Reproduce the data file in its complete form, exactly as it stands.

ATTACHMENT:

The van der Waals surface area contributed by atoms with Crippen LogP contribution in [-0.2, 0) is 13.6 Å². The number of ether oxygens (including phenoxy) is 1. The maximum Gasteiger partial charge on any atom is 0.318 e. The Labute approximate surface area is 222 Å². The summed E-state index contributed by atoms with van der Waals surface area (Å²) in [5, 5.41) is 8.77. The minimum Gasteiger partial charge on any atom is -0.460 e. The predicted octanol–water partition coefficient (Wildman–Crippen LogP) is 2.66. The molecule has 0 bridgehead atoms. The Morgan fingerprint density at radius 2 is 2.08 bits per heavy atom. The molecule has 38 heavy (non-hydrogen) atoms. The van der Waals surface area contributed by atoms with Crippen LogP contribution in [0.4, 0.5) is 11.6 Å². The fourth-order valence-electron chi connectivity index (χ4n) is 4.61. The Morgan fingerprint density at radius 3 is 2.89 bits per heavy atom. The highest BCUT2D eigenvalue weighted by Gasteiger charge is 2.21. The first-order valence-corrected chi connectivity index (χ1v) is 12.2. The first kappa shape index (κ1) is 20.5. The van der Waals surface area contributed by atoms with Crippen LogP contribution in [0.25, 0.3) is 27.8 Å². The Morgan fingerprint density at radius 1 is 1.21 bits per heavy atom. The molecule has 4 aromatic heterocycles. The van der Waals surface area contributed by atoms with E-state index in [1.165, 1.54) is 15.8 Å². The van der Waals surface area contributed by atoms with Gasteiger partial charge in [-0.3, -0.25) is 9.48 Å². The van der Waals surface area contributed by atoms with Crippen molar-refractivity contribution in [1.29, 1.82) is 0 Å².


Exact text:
The van der Waals surface area contributed by atoms with Crippen LogP contribution in [-0.2, 0) is 13.6 Å². The number of ether oxygens (including phenoxy) is 1. The maximum Gasteiger partial charge on any atom is 0.318 e. The Labute approximate surface area is 222 Å². The summed E-state index contributed by atoms with van der Waals surface area (Å²) in [5, 5.41) is 8.77. The minimum Gasteiger partial charge on any atom is -0.460 e. The predicted octanol–water partition coefficient (Wildman–Crippen LogP) is 2.66. The molecule has 0 bridgehead atoms. The Morgan fingerprint density at radius 2 is 2.08 bits per heavy atom. The molecule has 38 heavy (non-hydrogen) atoms. The van der Waals surface area contributed by atoms with Crippen LogP contribution in [0.4, 0.5) is 11.6 Å². The fourth-order valence-electron chi connectivity index (χ4n) is 4.61. The Morgan fingerprint density at radius 3 is 2.89 bits per heavy atom. The highest BCUT2D eigenvalue weighted by Gasteiger charge is 2.21. The first-order valence-corrected chi connectivity index (χ1v) is 12.2. The first kappa shape index (κ1) is 20.5. The van der Waals surface area contributed by atoms with Crippen LogP contribution in [0.25, 0.3) is 27.8 Å². The Morgan fingerprint density at radius 1 is 1.21 bits per heavy atom. The molecule has 4 aromatic heterocycles. The van der Waals surface area contributed by atoms with E-state index in [1.165, 1.54) is 15.8 Å². The van der Waals surface area contributed by atoms with Gasteiger partial charge in [-0.3, -0.25) is 9.48 Å². The van der Waals surface area contributed by atoms with Crippen molar-refractivity contribution in [1.29, 1.82) is 0 Å².